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At last count, W3Techs reported that 43.1% of all websites operating on the Internet today rely on the WordPress CMS. And of those, an overwhelming majority run on Linux servers. That immense popularity makes Linux servers running WordPress a prime target of hackers and other bad actors. As a result, such servers face an estimated 90,000 attacks every minute, every day.

For that reason, owners and operators of WordPress-powered websites have plenty to worry about when it comes to maintaining security. They must guard against known and unknown vulnerabilities in WordPress, manage a host of third-party plugins, and remain vigilant against configuration errors that hackers could use against them. The good news is that some well-established best practices can help them do that, which we'll discuss in depth here.

Why Is WordPress Security Critically Important?

Wordpress SecurityWordPress security is critical for any individual or business relying on a WordPress website. However, most beginners only prioritize security sometimes when they start a WordPress blog. This is a big problem because a hacked website can harm the reputation of its owner, not to mention interfere with the site's intended purpose. For businesses using WordPress to sell their products, this can even lead to severe revenue losses, too.

Worse still, ransomware is a persistent threat to WordPress websites. Once an attacker infects a targeted site, they can encrypt its files and demand payment to return control of them to the site's owner. And in some cases, the attacker won't even have a decryption key to turn over at all, instead absconding with the site owner's money and leaving the site crippled.

What Are Common WordPress Vulnerabilities?

Protecting a WordPress site from the most common threats must begin by understanding some common WordPress vulnerabilities that hackers exploit. The following are the most common WordPress vulnerabilities that may lurk within a typical WordPress installation.

Outdated Software

The most common vulnerability you'll find in WordPress websites is outdated software. This may include the use of an outdated WordPress version, as well as the use of outdated plugins inside the CMS. You need to update a WordPress installation and its plugins to ensure your site is secure from software flaws that newer versions don't have. Worse still, many of those flaws become common knowledge to hackers once developers issue a software update, placing outdated sites at even greater risk. Despite the risk, over 21% of known WordPress websites still use older, unsupported versions of the CMS.

Weak Passwords

Weak passwords are also a persistent vulnerability for WordPress websites. Hackers exploit weak passwords by targeting administrator accounts that can grant them complete control of a WordPress site. From there, nothing stops them from wreaking havoc and making whatever changes they wish.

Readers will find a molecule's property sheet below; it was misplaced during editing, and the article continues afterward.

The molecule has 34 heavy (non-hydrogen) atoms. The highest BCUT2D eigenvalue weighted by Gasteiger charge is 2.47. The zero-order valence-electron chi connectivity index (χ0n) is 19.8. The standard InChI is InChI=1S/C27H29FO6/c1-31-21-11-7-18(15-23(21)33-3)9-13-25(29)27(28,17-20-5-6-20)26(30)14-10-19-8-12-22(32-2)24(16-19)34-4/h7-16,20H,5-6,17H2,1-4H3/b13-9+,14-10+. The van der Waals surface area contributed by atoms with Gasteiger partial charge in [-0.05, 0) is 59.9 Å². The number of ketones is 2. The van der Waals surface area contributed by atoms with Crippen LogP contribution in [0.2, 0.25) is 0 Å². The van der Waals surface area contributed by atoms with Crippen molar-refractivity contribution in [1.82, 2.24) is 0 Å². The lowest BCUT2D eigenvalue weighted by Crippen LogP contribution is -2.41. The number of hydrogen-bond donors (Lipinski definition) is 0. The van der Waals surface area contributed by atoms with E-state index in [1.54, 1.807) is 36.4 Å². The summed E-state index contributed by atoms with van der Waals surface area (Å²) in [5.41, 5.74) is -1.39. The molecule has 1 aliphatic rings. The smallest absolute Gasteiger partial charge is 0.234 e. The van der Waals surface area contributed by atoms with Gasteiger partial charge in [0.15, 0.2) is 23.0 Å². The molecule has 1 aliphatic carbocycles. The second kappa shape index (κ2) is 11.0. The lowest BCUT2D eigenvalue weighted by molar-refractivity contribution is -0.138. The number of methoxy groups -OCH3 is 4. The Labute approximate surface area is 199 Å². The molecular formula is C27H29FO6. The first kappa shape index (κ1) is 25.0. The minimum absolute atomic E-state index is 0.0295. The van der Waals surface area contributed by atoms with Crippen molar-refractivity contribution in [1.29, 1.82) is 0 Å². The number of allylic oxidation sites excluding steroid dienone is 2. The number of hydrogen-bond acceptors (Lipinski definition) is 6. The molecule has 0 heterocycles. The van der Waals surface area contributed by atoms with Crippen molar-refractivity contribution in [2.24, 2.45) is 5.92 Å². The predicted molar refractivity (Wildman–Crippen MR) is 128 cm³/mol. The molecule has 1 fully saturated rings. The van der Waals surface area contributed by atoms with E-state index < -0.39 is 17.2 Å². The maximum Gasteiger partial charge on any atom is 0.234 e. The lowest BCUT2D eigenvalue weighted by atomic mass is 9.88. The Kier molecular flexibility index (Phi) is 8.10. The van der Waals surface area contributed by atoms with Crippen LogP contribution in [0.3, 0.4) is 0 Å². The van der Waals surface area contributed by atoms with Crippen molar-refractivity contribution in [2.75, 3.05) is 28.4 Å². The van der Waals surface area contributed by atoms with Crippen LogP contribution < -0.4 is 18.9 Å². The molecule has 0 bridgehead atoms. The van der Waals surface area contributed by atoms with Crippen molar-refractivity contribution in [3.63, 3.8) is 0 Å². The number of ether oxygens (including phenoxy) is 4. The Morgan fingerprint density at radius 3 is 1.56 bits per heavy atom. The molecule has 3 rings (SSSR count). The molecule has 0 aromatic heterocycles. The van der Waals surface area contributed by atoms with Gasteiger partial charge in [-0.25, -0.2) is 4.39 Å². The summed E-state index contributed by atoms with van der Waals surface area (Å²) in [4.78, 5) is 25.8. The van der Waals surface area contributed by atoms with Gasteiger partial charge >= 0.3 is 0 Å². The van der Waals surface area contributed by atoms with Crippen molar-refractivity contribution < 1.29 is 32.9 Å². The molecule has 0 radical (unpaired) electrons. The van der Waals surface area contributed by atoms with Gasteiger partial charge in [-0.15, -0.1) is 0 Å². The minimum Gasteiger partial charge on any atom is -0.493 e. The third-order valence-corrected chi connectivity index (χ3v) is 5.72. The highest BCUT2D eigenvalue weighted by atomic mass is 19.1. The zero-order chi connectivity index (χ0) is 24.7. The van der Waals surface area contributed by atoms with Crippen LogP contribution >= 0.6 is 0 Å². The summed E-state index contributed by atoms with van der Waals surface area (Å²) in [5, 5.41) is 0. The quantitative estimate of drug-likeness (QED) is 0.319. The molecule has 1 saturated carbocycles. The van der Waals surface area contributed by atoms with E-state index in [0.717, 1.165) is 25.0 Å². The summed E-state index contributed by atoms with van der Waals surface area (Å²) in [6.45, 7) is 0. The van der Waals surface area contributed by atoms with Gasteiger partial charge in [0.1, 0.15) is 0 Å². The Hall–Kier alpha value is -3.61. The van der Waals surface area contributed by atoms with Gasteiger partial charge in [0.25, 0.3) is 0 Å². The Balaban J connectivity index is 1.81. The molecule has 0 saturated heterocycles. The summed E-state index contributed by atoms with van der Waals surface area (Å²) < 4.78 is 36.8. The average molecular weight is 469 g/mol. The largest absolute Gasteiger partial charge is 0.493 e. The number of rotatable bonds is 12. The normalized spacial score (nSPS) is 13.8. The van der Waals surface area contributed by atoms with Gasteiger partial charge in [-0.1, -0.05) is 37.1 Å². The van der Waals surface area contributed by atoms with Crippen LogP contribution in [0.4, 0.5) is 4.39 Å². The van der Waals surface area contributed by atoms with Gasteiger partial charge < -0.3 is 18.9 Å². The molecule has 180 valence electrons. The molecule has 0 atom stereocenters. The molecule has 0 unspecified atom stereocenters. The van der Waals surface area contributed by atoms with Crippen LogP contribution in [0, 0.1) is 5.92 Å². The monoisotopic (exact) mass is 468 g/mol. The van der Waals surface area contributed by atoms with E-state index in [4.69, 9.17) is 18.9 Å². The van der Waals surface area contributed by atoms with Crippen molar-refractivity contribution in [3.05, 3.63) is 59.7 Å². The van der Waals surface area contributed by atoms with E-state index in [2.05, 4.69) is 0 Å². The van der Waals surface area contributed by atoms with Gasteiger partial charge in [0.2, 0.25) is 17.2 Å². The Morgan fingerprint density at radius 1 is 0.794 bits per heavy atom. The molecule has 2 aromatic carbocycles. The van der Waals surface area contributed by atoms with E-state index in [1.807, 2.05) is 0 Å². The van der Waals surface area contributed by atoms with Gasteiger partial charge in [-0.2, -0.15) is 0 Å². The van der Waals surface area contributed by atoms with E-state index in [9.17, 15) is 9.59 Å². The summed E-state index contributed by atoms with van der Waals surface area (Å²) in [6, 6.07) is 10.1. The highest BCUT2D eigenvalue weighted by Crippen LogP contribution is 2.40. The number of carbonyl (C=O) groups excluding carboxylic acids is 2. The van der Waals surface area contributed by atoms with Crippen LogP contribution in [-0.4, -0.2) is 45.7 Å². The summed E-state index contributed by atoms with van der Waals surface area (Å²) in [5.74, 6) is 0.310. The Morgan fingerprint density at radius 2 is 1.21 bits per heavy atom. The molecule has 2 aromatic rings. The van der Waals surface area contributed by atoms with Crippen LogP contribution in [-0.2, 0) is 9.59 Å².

Shared Hosting

Although shared hosting is popular for WordPress website owners, it has significant security vulnerabilities. If an attacker manages to execute a privilege escalation attack on the underlying server, they gain unfettered access to every WordPress website it hosts, too.

Lack of Server Hardening

Another common vulnerability present in WordPress websites is a lack of server hardening. The default installation of the WordPress CMS leaves various features turned on for the convenience of the site's owner. However, some of those features, such as the built-in file editor, the hotlinking function, PHP execution, and directory browsing, can be powerful weapons in the hands of an attacker. Using those functions, an attacker could execute malicious code, conduct a cross-site scripting attack, or enable a denial-of-service attack.

Incorrect File Permissions

Misconfigured file permissions are another common vulnerability found in WordPress websites. Generally speaking, the underlying wp-content and wp-admin folders that house most of a WordPress site's files should have restricted file permissions, including a restriction on who can write to them. However, plenty of novice admins change those default permissions while trying to troubleshoot configuration issues and fail to change them back, creating a major vulnerability.

Essential WordPress Security Tips & Best Practices for Linux Users

To combat the vulnerabilities enumerated above, owners and operators of WordPress Websites need to follow the established WordPress security best practices to the letter. Here's what they are and some other tips on keeping WordPress sites secure.

Regular Software Updates & Patch Management

The most important way to keep a WordPress website secure is to update the CMS to the latest version and enable auto-updates for the future. Plus, it's equally important to keep all installed plugins up to date, too. This means checking with plugin developers regularly or installing software that can check for new plugin versions and make the necessary updates for you.